The challenges facing all of us in this COVID-19 situation are unprecedented, and for many families who have children living across households, there is uncertainty as to how these changes will impact their shared care and spending time arrangements.
The advice from the Family Court of Australia and Federal Circuit Court (“the Courts”) is that all parenting arrangements, whether through the Courts or informal, remain in place. However, the Courts acknowledge that will be circumstances where the COVID-19 situation could make compliance difficult and, in some cases, impossible.
The following are some of the ways the COVID-19 situation may impact your parenting arrangements.
Movement Between Households
The Victorian Department of Health and Human Services (“DHHS”) has confirmed that adhering to parenting arrangements under Court Orders and Parenting Plans are permissible exemptions to the Stage 3 and 4 restrictions that limit movement and visitors to a house.
This means that if you are leaving your house to facilitate the arrangements in your Orders, such as a changeover or having the children visit your home to spend time, then this is allowed under current Victorian restrictions.
It is recommended that you carry a copy of your Court Orders and/or Parenting Plan with you or have a copy accessible on your phone, should you need to produce them if required. If you do not have a Court Order or Parenting Plan, please contact us for assistance.
As always, there is also an exception to the restrictions where a person is at risk of, or fleeing, family violence.
Self-Isolation and Quarantine
The Courts expect that parents and carers will act in the best interests of their children. This includes continuing to comply with the parenting arrangements as best they can.
Should one parent need to self-isolate or quarantine and the children are in their care, then the children will be required to remain with them for the duration of the isolation or quarantine period.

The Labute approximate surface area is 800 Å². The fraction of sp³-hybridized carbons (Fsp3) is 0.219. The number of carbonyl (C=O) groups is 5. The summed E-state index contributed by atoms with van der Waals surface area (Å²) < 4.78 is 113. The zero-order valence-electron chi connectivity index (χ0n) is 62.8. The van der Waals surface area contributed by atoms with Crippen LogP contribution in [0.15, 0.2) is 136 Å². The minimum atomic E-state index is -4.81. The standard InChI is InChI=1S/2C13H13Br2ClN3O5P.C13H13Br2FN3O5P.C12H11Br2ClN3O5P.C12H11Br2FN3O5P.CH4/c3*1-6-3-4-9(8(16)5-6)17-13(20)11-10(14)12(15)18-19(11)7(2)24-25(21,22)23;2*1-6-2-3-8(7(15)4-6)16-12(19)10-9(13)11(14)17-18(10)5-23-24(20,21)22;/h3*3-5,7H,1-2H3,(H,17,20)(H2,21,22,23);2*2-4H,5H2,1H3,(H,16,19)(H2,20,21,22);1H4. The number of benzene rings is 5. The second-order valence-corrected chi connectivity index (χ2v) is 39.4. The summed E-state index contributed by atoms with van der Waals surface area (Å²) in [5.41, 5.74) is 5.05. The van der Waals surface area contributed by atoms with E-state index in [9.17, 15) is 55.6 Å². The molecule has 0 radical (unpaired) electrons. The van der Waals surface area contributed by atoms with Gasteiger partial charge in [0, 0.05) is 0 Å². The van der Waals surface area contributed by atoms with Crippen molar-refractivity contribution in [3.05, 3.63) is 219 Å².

Any temporary changes to spending time should be discussed and, agreed upon with the other parent and where possible documented in writing. If you cannot reach an agreement or do so safely, we can assist you with this.
With the closures of schools, extracurricular activities, parks and restaurants, many families are now finding that their agreed changeover place is no longer accessible.
If possible, it is best to agree on an alternative changeover location suitable for both parents. If it is safe to do so, consider if the changeover can occur at the parents’ homes.
Shared Parenting Across State Borders
Due to the various state governments closing their borders to Victorians, families who have children moving between households across the border over the school holidays may be impacted by this.
As the situation is changing rapidly, we recommend that before travelling, you check the current restrictions in the relevant state. If you are permitted to travel, you must produce a copy of your Court Orders or Parenting Plan when crossing the border. If you do not have a written agreement or Court Order, please contact us.
If it is the case that you are not permitted to cross the state border, then consider arranging for extra video and/or telephone calls during this time to help maintain the children’s relationship with the other parent.
Any changes to parenting arrangements between parents can impact Child Support Agency (“CSA“) obligations, as does any changes to a parent’s income. You must contact the CSA if there are any changes to your circumstances.
In all instances, parents and carers are expected to act reasonably, and if temporary changes need to be made due to COVID-19 restrictions, consideration is given to the children’s health and well-being, along with the purpose and spirit of the Orders.
It is important to remember that the children will be missing their friends, grandparents, and extended family members and will need a little extra reassurance from their parents at this time.
The challenges arising from the COVID-19 pandemic are not an excuse to limit or withhold the children’s contact with the other parent.
To discuss how COVID-19 may impact your parenting and family law matter, please contact us on 5303 0281 or at email@example.com to make an appointment to speak with one of our family lawyers.
The information on this website is of a general nature only. It is not, nor is it intended to be legal advice. You should consult a lawyer for individual advice about your particular circumstances.
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